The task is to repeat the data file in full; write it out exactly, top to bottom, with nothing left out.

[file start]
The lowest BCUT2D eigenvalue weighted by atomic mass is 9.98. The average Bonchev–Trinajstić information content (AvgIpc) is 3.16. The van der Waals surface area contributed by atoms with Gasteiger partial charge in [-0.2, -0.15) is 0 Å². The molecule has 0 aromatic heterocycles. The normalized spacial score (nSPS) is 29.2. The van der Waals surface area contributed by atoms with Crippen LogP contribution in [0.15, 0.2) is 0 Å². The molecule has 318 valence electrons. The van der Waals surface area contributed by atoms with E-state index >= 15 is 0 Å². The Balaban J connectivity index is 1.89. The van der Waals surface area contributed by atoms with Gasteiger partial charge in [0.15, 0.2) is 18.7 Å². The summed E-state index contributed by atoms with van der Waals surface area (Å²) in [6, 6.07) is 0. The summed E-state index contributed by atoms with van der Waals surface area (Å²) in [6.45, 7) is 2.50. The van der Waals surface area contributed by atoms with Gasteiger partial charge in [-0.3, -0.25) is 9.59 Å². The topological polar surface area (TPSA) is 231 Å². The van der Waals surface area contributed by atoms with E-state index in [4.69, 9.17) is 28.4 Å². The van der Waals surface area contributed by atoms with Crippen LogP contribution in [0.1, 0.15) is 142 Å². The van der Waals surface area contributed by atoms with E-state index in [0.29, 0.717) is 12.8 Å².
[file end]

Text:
The lowest BCUT2D eigenvalue weighted by atomic mass is 9.98. The average Bonchev–Trinajstić information content (AvgIpc) is 3.16. The van der Waals surface area contributed by atoms with Gasteiger partial charge in [-0.2, -0.15) is 0 Å². The molecule has 0 aromatic heterocycles. The normalized spacial score (nSPS) is 29.2. The van der Waals surface area contributed by atoms with Crippen LogP contribution in [0.15, 0.2) is 0 Å². The molecule has 318 valence electrons. The van der Waals surface area contributed by atoms with E-state index >= 15 is 0 Å². The Balaban J connectivity index is 1.89. The van der Waals surface area contributed by atoms with Gasteiger partial charge in [0.15, 0.2) is 18.7 Å². The summed E-state index contributed by atoms with van der Waals surface area (Å²) in [6, 6.07) is 0. The summed E-state index contributed by atoms with van der Waals surface area (Å²) in [6.45, 7) is 2.50. The van der Waals surface area contributed by atoms with Gasteiger partial charge in [-0.3, -0.25) is 9.59 Å². The topological polar surface area (TPSA) is 231 Å². The van der Waals surface area contributed by atoms with E-state index in [4.69, 9.17) is 28.4 Å². The van der Waals surface area contributed by atoms with Crippen LogP contribution in [0.1, 0.15) is 142 Å². The van der Waals surface area contributed by atoms with E-state index in [0.29, 0.717) is 12.8 Å².